Still in thrall to John Maynard Keynes

Steven Pearlstein

THE WASHINGTON POST – “Practical men, who believe themselves to be quite exempt from any intellectual influences, are usually the slaves of some defunct economist.”

As defunct economists go, perhaps none has had more influence than the one who prophetically penned those words back in 1936: John Maynard Keynes. And if there were ever a time when that influence was on display, surely now would be it.

When governments lavishly borrow and spend to prop up an economy in the midst of a pandemic, they are in the thrall of John Maynard Keynes. When central banks print seemingly unlimited amounts of paper currency to buy up government and corporate bonds, they are following the playbook of John Maynard Keynes.

When we worry that uncertainty and fear will turn a momentary downturn into a prolonged recession, we are channelling John Maynard Keynes.

It is our good fortune, then, that at this most Keynesian of moments, Zachary Carter has produced a spectacular new biography that paints a rich and textured portrait of the great economist and locates his ideas within the broad sweep of economic and intellectual history.

Although Carter is known for his reporting on economic policy for HuffPost, he has found an even higher calling as a writer who can explain economic concepts with such clarity and simplicity that we digest them with the same ease and satisfaction as a plump oyster sliding down our gullet.

With his first book, Carter establishes himself as the rare writer who can weave compelling narrative, insightful analysis and explication of complex phenomena in prose that is accessible, elegant, almost lyrical at times. The Price of Peace should be required reading for every economics major and anyone who struggles to understand the interplay of money, markets and economic policy.

Although a prodigious researcher, Carter owes much to the British economist Robert Skidelsky, whose authoritative three-volume biography was the first to proclaim that Keynes had done for economics what Einstein had done for physics.

Carter’s contribution is to chronicle the development of Keynesian economics in the decades since, both in England, where it retains a more socialist patina, and in the United States, where it has been moulded by economists such as John Kenneth Galbraith, Paul Samuelson, James Tobin and Robert Solow into a theory that is more respectful of markets and tolerant of the inequality, insecurity and monopoly power that they produce.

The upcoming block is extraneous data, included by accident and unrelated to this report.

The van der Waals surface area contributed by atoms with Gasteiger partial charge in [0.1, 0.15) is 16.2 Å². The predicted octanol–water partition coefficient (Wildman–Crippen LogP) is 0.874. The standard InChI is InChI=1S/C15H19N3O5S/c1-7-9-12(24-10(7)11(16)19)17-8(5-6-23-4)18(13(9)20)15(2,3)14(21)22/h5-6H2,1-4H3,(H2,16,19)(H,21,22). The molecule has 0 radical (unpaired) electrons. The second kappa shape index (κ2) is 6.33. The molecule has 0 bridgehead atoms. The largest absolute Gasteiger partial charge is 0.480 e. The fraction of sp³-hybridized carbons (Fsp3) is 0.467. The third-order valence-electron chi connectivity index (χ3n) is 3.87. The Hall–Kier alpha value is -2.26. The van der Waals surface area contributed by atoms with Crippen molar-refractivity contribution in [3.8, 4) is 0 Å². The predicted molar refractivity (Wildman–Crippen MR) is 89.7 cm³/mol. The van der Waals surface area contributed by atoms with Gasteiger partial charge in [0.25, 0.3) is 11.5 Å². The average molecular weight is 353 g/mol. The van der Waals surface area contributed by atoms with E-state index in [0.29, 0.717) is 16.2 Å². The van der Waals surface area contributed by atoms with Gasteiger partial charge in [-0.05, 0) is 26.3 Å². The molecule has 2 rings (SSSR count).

Carter’s perspective is that of a 21st-century American who sees a parallel between Britain’s decline and fall as an economic superpower, starting in 1914, and a similar fall from economic grace that he fears has begun in his own country.

In Carter’s telling, everything Keynes did as an economist, journalist and public official was motivated by his determination to preserve Britain’s place in the global hierarchy. The tragic irony of his remarkable career was that his ideas were rejected before they were belatedly embraced.

At the Paris Peace Conference that convened at the end of World War I, Keynes failed to persuade his own delegation, and those of the other Allied powers, not to saddle Germany with reparations so large that they would crush the German economy. Not only would the money never be paid, Keynes warned prophetically, but the punishment would invite social unrest and a nationalist resurgence that could lead to another war.

Dejected, he returned to London early and penned The Economic Consequences of the Peace – a “furious tirade against autocracy, war and weak politicians,” as Carter describes it – which became an instant bestseller and established Keynes as Britain’s best-known and most influential economist.

If I have any quibble with The Price of Peace, it is with Carter’s critique of “neoliberal” economists and policymakers who strayed from the true Keynesian path over the past 40 years by embracing globalisation, deregulation and fiscal austerity. Keynes would have surely understood that the job of each generation is to adjust to changing circumstances and technologies, preserving whatever arrangements deliver broadly shared prosperity and fixing those that don’t.

And by the early 1980s, there was a lot about the old Keynesian consensus that needed fixing. While it may have made sense for a British economist in 1946 to focus on the need for government to steer public and private investment to rebuild a war-ravaged economy, an economist in 1980 would have seen how too much government management had eroded economic efficiency and competitiveness, stifled innovation, and opened the door to rent-seeking and crony capitalism.